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A government probe has cleared British Culture Minister Tessa Jowell of breaching the cabinet minister’s code of conduct for not disclosing details of her tax lawyer husband’s financial dealings with Italian media mogul and Prime Minister Silvio Berlusconi.

Italian prosecutors are examining claims that David Mills, Jowell’s husband, accepted $600,000 from Berlusconi in return for helpful testimony in a corruption probe against him in 1997 concerning TV rights deals.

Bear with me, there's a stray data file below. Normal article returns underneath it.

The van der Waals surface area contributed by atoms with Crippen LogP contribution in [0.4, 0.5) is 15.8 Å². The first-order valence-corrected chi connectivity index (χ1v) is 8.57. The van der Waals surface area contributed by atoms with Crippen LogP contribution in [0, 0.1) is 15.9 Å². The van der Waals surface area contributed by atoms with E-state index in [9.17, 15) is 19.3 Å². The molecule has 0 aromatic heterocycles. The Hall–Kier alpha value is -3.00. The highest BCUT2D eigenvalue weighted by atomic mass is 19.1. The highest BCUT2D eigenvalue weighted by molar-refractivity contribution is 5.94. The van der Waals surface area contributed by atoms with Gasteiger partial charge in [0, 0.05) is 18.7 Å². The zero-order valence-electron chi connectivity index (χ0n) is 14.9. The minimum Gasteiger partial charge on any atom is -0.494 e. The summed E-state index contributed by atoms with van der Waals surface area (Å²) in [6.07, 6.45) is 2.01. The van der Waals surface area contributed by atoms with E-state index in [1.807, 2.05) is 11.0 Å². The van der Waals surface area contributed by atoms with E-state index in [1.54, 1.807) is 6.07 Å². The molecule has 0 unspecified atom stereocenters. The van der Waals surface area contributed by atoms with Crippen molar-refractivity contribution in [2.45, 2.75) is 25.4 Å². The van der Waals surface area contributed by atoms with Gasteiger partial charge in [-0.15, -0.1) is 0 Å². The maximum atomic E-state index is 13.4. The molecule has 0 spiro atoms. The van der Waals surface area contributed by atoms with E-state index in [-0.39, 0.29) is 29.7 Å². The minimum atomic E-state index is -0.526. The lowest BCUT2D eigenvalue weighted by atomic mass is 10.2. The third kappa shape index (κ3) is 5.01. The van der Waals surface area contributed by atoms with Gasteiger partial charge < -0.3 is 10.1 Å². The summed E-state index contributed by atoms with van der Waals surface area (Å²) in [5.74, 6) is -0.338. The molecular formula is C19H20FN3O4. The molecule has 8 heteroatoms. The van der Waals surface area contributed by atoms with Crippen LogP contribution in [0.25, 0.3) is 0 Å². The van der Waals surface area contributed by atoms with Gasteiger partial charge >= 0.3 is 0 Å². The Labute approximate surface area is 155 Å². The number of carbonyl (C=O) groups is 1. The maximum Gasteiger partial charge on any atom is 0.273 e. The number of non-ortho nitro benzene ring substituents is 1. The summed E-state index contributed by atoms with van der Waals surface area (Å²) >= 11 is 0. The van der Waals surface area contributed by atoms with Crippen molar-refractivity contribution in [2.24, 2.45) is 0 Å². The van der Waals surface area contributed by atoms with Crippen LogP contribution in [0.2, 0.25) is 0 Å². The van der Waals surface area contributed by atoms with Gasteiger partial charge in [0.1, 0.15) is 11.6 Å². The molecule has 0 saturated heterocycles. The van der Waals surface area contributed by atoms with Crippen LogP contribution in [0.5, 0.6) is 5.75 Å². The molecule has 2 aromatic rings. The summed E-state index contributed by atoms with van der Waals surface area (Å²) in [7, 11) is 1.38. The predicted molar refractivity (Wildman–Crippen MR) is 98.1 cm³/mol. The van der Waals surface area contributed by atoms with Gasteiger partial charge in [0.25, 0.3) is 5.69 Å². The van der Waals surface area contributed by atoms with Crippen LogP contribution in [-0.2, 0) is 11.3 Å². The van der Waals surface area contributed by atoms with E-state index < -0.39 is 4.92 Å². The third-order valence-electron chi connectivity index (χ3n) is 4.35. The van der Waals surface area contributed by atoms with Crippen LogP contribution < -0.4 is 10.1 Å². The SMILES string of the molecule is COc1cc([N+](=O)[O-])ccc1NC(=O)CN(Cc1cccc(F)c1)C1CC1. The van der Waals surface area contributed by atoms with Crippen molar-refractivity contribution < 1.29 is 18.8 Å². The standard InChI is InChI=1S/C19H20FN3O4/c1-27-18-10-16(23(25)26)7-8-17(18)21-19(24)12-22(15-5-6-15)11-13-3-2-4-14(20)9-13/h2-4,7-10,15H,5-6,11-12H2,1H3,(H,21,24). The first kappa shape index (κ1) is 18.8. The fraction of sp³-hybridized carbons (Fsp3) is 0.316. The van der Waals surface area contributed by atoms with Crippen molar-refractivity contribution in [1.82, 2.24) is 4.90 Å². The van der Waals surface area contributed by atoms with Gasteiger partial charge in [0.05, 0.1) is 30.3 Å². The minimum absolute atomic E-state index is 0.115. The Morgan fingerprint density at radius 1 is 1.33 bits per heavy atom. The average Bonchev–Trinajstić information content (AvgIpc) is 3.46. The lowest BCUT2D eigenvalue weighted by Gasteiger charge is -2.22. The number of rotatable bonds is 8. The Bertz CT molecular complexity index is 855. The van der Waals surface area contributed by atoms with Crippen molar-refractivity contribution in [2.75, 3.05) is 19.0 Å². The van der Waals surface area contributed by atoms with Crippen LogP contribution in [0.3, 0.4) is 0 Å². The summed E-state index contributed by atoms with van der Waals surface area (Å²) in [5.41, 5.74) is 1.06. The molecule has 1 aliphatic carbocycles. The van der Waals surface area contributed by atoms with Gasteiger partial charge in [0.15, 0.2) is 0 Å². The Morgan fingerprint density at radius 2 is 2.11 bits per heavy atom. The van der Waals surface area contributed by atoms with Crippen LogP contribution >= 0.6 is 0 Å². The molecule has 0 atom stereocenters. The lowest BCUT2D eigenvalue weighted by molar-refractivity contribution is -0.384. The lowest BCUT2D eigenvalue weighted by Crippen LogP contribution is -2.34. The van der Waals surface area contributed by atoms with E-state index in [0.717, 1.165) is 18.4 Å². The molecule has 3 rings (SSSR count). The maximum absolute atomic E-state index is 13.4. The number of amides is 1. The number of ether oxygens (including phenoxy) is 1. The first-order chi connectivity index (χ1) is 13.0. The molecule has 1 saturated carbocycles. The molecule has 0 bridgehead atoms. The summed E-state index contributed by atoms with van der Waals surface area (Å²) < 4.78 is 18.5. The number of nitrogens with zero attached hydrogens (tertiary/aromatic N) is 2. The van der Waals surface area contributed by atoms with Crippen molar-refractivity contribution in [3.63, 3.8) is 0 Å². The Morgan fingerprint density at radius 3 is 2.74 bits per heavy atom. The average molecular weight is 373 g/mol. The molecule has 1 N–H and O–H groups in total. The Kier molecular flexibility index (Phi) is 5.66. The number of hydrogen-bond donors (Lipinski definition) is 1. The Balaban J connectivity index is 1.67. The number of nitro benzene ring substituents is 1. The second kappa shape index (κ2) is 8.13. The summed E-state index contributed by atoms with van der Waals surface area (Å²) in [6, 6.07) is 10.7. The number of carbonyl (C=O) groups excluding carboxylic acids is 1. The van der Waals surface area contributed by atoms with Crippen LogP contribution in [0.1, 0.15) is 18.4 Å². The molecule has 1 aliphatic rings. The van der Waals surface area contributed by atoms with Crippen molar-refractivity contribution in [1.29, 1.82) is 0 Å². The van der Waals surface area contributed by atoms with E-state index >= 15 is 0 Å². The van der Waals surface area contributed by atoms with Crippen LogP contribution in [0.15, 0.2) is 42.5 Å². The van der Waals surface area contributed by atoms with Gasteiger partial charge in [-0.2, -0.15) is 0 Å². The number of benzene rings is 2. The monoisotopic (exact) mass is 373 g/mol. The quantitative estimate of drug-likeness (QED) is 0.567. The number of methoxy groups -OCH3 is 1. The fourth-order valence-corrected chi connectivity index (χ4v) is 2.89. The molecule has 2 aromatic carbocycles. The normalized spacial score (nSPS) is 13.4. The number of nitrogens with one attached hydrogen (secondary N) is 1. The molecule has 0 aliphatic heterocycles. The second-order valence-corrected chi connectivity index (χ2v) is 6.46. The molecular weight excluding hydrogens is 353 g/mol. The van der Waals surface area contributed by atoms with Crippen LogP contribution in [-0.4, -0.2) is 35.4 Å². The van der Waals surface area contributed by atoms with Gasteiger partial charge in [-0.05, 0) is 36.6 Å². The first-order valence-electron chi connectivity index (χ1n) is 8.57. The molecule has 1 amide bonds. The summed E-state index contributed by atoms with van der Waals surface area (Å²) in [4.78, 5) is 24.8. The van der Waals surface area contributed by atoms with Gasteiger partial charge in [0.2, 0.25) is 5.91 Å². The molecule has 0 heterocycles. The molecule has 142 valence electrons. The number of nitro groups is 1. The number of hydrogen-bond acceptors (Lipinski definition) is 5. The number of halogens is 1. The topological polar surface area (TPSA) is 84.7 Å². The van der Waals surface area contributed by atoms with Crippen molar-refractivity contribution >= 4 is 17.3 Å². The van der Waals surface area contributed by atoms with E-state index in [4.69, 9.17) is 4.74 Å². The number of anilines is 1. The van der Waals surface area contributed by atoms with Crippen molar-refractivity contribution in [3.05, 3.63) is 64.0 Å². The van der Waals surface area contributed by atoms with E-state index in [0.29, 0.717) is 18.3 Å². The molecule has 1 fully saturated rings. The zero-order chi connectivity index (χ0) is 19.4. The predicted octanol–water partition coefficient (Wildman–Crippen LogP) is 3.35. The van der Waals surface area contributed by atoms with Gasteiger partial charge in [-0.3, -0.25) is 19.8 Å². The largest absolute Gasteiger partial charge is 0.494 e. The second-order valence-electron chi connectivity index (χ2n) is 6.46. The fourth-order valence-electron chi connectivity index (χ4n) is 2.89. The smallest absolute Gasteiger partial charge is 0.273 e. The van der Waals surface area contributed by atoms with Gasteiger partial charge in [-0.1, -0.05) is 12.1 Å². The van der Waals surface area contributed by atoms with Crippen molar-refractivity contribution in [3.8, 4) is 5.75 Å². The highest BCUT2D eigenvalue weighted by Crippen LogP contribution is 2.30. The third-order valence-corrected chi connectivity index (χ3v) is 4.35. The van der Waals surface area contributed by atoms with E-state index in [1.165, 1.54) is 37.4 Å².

Mills also was allegedly engaged by Berlusconi family holding company Fininvest to set up offshore companies, including All Iberian, into which Berlusconi is said to have transferred illegal funds from 1991-95.

Italo authorities are presently mulling whether to indict Berlusconi on these charges.

Jowell and Mills deny wrong-doing.

Under the ministerial code, ministers or their families should notify the cabinet secretary of gifts that might place them under an obligation to return the favor. But Jowell has survived the investigation after cabinet secretary Gus O’Donnell said he was satisfied that Jowell would have notified him of the payment had she been told of it at the time by her husband.

“By the time I became aware of it, (Mills) had already agreed with the Inland Revenue that it should be classified as earnings on which tax was paid,” Jowell said.